My toddler gained a new understanding about food and where different foods comes from through our recent summer activities -- fruit and vegetable u-pick as well as beach clamming (though we were too novice to harvest any clams!)
It felt like the right time to dive deeper and introduce her to the concept of food chains and food webs in our ecosystem. We started reading "Who Eats What?: Food Chains and Food Webs" by Patricia Lauber and her curiosity and interest in the topic grew.
To bring this concept to life and encourage her learning, I created this fun fishing game for my toddler. The tactile, hands-on and fun elements of this fishing game helped to reinforce knowledge from the book, inspire conversation as well as boost better recognition and recall of the content.
Fun Magnetic Fishing Game for Food Chain & Food Web Learning (STEM)
The context and theme I chose for this food chain/web learning activity is marine life. For learning about food chains/webs for land animals, you could create a sensory small world to promote natural and easy learning through hands-on, tactile play. Examples of sensory small worlds here.
Main Takeaways for My Toddler:
The purpose of this activity wasn't to drill in my toddler the memory work of who eats what. My focus was to nurture an understanding how of what food chains/webs are, how they come about and the importance of each species in the whole ecosystem.
These were the key 'lessons' I wanted to drive home:
Every species is important in the food chain/web. A change in one link is felt up and down, and throughout the chain. The extinction of one species would lead to the same fate for its predator.
Humans co-exist with many other living species on Planet Earth and we depend on them for our basic needs (food source/clothing etc). When we take care of animals/plants, we help ourselves.
All food chains/webs start with green plants, as they are the only living things that make their own food. All animals/humans depend on green plants for food, even those that don't directly eat plants.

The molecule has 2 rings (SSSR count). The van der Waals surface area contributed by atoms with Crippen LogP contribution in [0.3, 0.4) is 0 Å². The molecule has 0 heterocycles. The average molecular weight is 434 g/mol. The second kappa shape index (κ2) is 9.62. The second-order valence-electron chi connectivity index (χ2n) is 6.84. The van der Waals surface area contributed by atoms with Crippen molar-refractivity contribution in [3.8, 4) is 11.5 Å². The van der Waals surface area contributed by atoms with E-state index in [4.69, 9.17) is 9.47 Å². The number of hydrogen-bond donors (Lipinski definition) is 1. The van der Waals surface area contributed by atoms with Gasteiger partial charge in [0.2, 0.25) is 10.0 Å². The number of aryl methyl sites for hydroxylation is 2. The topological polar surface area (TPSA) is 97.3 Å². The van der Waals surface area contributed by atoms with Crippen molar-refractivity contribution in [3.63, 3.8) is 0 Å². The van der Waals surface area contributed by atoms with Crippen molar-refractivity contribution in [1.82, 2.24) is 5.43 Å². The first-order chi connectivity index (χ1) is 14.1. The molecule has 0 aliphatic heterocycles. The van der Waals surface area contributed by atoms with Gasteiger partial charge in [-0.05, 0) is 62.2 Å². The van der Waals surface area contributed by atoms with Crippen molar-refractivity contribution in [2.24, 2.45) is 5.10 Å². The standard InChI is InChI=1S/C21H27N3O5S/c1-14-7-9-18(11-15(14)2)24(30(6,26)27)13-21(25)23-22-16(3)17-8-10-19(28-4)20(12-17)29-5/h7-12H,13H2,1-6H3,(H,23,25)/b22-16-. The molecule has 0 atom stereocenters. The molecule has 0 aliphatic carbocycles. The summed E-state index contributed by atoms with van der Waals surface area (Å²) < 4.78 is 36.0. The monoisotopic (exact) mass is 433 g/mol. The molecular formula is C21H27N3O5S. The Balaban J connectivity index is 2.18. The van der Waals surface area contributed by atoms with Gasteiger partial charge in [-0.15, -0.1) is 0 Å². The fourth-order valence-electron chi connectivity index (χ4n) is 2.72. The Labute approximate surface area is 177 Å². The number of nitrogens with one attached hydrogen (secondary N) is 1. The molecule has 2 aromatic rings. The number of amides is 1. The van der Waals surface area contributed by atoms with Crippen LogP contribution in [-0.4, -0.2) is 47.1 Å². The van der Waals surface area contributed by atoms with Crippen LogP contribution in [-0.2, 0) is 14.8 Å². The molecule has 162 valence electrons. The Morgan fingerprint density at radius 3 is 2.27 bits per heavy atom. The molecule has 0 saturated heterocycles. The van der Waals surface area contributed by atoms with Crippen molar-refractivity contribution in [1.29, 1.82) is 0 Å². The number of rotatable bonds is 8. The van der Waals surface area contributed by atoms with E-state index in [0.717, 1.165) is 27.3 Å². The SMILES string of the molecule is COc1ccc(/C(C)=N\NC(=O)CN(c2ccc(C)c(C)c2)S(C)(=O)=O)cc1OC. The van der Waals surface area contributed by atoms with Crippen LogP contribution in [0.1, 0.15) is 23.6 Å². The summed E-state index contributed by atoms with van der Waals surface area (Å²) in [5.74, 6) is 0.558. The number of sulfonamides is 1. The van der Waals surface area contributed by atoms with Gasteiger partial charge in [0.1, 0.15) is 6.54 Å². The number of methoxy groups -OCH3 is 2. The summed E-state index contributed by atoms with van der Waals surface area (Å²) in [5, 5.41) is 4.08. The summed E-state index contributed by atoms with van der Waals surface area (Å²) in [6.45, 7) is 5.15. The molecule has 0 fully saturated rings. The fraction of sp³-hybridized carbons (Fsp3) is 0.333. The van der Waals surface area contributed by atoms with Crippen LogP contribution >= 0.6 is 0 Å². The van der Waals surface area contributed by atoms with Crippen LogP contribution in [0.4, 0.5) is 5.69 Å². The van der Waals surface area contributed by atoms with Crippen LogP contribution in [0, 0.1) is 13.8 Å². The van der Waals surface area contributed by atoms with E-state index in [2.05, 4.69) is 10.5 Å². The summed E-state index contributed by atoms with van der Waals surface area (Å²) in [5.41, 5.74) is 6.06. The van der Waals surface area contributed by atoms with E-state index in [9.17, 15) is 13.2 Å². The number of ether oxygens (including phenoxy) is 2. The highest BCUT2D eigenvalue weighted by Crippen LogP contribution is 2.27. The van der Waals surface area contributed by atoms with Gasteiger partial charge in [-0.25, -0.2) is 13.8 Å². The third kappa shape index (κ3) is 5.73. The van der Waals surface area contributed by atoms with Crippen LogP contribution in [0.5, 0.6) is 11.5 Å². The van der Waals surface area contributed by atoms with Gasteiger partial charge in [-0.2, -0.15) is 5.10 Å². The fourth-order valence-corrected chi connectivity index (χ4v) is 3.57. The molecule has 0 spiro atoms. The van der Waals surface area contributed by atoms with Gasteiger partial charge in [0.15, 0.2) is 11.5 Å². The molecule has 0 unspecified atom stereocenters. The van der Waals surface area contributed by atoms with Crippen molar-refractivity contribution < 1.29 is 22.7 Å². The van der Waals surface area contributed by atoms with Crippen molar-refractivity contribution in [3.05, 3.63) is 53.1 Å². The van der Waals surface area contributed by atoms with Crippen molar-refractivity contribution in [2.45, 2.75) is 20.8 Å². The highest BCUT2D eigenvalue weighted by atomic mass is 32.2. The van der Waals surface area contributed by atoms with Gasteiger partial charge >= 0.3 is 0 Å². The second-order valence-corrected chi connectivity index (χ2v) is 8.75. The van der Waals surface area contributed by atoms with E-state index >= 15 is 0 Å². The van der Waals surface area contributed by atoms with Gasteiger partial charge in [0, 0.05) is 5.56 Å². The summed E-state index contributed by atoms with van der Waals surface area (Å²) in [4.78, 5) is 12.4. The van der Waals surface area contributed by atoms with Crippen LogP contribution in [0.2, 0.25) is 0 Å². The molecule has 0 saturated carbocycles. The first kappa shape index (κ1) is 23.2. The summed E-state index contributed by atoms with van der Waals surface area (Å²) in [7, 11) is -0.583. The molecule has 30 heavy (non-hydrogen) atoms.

Materials & Steps
The creation of this marine ecosystem was low-cost as I repurposed fridge magnets (strong round magnets + flat rectangular strips) for the marine animals/plants, made the fishing rod from an old crocheting needle and used existing art supplies to illustrate the marine species. I added some suggestions on everyday materials you could try in place of those I used.
Steps to create this magnetic fishing game:
- Illustrate plants and animals on paper and stick flat magnets onto each of them at the back (Refer to examples of food chains/webs below to determine the characters you wish to include in the game)
- Create a fishing rod by using something long and sturdy as the rod (I used an old crocheting needle; alternatives include a pencil/marker/hard straw/disposable chopstick/slim cardboard tube), attaching a string and cardboard earthworm drawing to it and then taping a strong round magnet to the earthworm illustration
- Place marine plants/animals into a container decorated with blue paper/cloth/playscarf/pom pom balls to mimick the ocean
- Model how the fishing (i.e. magnetic attraction) is done, explain magnetic force then invite your toddler to play
- Engage toddler in a play conversation with rich vocabulary about what's happening and who eats what to boost language development
Examples of Food Chains/Webs:
These are some of the food chains/webs I used, referencing the book:
- Tiny plants --> Striped anchovy --> Altantic mackerel --> Dog snapper --> Great barracuda
- Tiny plants --> Herring --> Tarpon --> Shark
- Tiny plants --> Krill --> Squid --> Tuna --> Humans/Sharks/Whales
- Kelp --> Sea urchins --> Sea otters --> Eagles/Seals/Humans
I hope your child loves this fun magnetic fishing game, and has a great time learning about food chains/webs!
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Hi! I am Yunnie. I am the newly minted mama to a little baby girl and a mum friend to everyone on this special (and many times scary) journey of motherhood. Also a graduated bride with a penchant for weddings.